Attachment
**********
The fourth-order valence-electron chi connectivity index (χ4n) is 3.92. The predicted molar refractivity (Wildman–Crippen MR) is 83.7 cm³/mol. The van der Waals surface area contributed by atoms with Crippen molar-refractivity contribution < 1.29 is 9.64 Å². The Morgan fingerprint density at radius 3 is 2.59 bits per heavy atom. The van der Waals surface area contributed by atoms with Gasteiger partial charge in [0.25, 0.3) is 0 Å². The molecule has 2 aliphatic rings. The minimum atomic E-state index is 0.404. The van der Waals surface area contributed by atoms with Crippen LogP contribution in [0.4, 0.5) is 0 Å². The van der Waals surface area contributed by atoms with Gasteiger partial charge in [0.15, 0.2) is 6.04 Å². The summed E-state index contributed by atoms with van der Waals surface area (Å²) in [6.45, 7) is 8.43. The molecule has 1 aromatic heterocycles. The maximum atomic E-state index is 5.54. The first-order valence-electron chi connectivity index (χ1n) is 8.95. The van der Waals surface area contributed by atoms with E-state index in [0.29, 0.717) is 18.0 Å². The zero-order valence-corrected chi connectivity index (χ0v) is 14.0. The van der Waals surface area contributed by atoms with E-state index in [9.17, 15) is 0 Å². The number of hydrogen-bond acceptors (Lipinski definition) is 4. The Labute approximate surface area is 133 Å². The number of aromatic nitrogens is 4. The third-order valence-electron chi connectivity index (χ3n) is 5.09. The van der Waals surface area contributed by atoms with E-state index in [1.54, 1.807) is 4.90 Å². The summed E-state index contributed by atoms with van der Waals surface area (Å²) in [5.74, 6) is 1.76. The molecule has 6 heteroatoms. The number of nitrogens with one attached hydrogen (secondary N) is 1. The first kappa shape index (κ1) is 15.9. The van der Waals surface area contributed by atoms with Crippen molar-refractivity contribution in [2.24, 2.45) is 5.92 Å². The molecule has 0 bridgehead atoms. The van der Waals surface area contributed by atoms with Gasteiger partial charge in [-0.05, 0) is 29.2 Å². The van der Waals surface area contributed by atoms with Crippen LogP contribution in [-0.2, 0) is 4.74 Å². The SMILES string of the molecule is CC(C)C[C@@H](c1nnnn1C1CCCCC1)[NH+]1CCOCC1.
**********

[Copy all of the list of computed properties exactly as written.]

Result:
The fourth-order valence-electron chi connectivity index (χ4n) is 3.92. The predicted molar refractivity (Wildman–Crippen MR) is 83.7 cm³/mol. The van der Waals surface area contributed by atoms with Crippen molar-refractivity contribution < 1.29 is 9.64 Å². The Morgan fingerprint density at radius 3 is 2.59 bits per heavy atom. The van der Waals surface area contributed by atoms with Gasteiger partial charge in [0.25, 0.3) is 0 Å². The molecule has 2 aliphatic rings. The minimum atomic E-state index is 0.404. The van der Waals surface area contributed by atoms with Crippen LogP contribution in [0.4, 0.5) is 0 Å². The van der Waals surface area contributed by atoms with Gasteiger partial charge in [0.15, 0.2) is 6.04 Å². The summed E-state index contributed by atoms with van der Waals surface area (Å²) in [6.45, 7) is 8.43. The molecule has 1 aromatic heterocycles. The maximum atomic E-state index is 5.54. The first-order valence-electron chi connectivity index (χ1n) is 8.95. The van der Waals surface area contributed by atoms with E-state index in [0.29, 0.717) is 18.0 Å². The zero-order valence-corrected chi connectivity index (χ0v) is 14.0. The van der Waals surface area contributed by atoms with E-state index in [9.17, 15) is 0 Å². The number of hydrogen-bond acceptors (Lipinski definition) is 4. The Labute approximate surface area is 133 Å². The number of aromatic nitrogens is 4. The third-order valence-electron chi connectivity index (χ3n) is 5.09. The van der Waals surface area contributed by atoms with E-state index in [1.54, 1.807) is 4.90 Å². The summed E-state index contributed by atoms with van der Waals surface area (Å²) in [5.74, 6) is 1.76. The molecule has 6 heteroatoms. The number of nitrogens with one attached hydrogen (secondary N) is 1. The first kappa shape index (κ1) is 15.9. The van der Waals surface area contributed by atoms with Crippen molar-refractivity contribution in [2.24, 2.45) is 5.92 Å². The molecule has 0 bridgehead atoms. The van der Waals surface area contributed by atoms with Gasteiger partial charge in [-0.05, 0) is 29.2 Å². The van der Waals surface area contributed by atoms with Crippen LogP contribution in [-0.2, 0) is 4.74 Å². The SMILES string of the molecule is CC(C)C[C@@H](c1nnnn1C1CCCCC1)[NH+]1CCOCC1.